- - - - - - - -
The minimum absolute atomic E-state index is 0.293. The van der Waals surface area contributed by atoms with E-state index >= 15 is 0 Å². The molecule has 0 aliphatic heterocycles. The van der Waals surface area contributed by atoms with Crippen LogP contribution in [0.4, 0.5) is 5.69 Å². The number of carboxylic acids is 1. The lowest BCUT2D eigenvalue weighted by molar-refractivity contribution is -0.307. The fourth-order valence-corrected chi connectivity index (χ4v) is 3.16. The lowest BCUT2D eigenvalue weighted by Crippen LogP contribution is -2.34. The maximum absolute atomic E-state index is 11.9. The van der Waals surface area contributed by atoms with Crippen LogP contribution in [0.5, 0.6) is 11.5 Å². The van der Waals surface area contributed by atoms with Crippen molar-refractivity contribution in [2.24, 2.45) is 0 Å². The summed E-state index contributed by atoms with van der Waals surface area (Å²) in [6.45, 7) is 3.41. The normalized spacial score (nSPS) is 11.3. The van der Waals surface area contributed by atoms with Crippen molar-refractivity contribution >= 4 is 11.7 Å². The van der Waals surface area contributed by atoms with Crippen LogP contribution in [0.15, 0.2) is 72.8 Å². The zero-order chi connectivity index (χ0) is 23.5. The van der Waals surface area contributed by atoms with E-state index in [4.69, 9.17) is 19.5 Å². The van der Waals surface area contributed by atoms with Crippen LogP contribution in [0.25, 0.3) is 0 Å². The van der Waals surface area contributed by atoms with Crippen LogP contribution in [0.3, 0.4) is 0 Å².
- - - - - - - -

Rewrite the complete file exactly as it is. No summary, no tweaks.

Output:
The minimum absolute atomic E-state index is 0.293. The van der Waals surface area contributed by atoms with E-state index >= 15 is 0 Å². The molecule has 0 aliphatic heterocycles. The van der Waals surface area contributed by atoms with Crippen LogP contribution in [0.4, 0.5) is 5.69 Å². The number of carboxylic acids is 1. The lowest BCUT2D eigenvalue weighted by molar-refractivity contribution is -0.307. The fourth-order valence-corrected chi connectivity index (χ4v) is 3.16. The lowest BCUT2D eigenvalue weighted by Crippen LogP contribution is -2.34. The maximum absolute atomic E-state index is 11.9. The van der Waals surface area contributed by atoms with Crippen LogP contribution in [0.5, 0.6) is 11.5 Å². The van der Waals surface area contributed by atoms with Crippen molar-refractivity contribution in [2.24, 2.45) is 0 Å². The summed E-state index contributed by atoms with van der Waals surface area (Å²) in [6.45, 7) is 3.41. The normalized spacial score (nSPS) is 11.3. The van der Waals surface area contributed by atoms with Crippen molar-refractivity contribution >= 4 is 11.7 Å². The van der Waals surface area contributed by atoms with Crippen LogP contribution in [0.15, 0.2) is 72.8 Å². The zero-order chi connectivity index (χ0) is 23.5. The van der Waals surface area contributed by atoms with E-state index in [4.69, 9.17) is 19.5 Å². The van der Waals surface area contributed by atoms with Crippen LogP contribution in [0.25, 0.3) is 0 Å². The van der Waals surface area contributed by atoms with Crippen LogP contribution in [0.3, 0.4) is 0 Å².